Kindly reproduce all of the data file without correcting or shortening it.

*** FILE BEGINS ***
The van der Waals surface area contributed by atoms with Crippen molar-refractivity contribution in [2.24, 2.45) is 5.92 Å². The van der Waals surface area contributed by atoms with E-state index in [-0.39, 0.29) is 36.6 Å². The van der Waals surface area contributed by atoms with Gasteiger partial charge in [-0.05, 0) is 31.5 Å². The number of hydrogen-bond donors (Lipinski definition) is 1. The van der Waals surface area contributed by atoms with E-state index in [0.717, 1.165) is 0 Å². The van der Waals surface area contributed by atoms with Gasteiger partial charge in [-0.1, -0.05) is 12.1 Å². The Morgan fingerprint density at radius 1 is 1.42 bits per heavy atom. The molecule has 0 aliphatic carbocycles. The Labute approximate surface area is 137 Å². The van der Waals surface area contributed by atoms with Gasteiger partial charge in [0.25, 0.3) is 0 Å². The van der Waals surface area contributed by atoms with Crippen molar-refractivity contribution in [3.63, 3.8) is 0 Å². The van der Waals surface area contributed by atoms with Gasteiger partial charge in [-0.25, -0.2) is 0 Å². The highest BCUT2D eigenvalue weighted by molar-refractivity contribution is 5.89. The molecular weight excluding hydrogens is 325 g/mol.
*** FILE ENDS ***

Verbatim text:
The van der Waals surface area contributed by atoms with Crippen molar-refractivity contribution in [2.24, 2.45) is 5.92 Å². The van der Waals surface area contributed by atoms with E-state index in [-0.39, 0.29) is 36.6 Å². The van der Waals surface area contributed by atoms with Gasteiger partial charge in [-0.05, 0) is 31.5 Å². The number of hydrogen-bond donors (Lipinski definition) is 1. The van der Waals surface area contributed by atoms with E-state index in [0.717, 1.165) is 0 Å². The van der Waals surface area contributed by atoms with Gasteiger partial charge in [-0.1, -0.05) is 12.1 Å². The Morgan fingerprint density at radius 1 is 1.42 bits per heavy atom. The molecule has 0 aliphatic carbocycles. The Labute approximate surface area is 137 Å². The van der Waals surface area contributed by atoms with Gasteiger partial charge in [0.25, 0.3) is 0 Å². The van der Waals surface area contributed by atoms with Crippen molar-refractivity contribution in [3.63, 3.8) is 0 Å². The van der Waals surface area contributed by atoms with Gasteiger partial charge in [-0.25, -0.2) is 0 Å². The highest BCUT2D eigenvalue weighted by molar-refractivity contribution is 5.89. The molecular weight excluding hydrogens is 325 g/mol.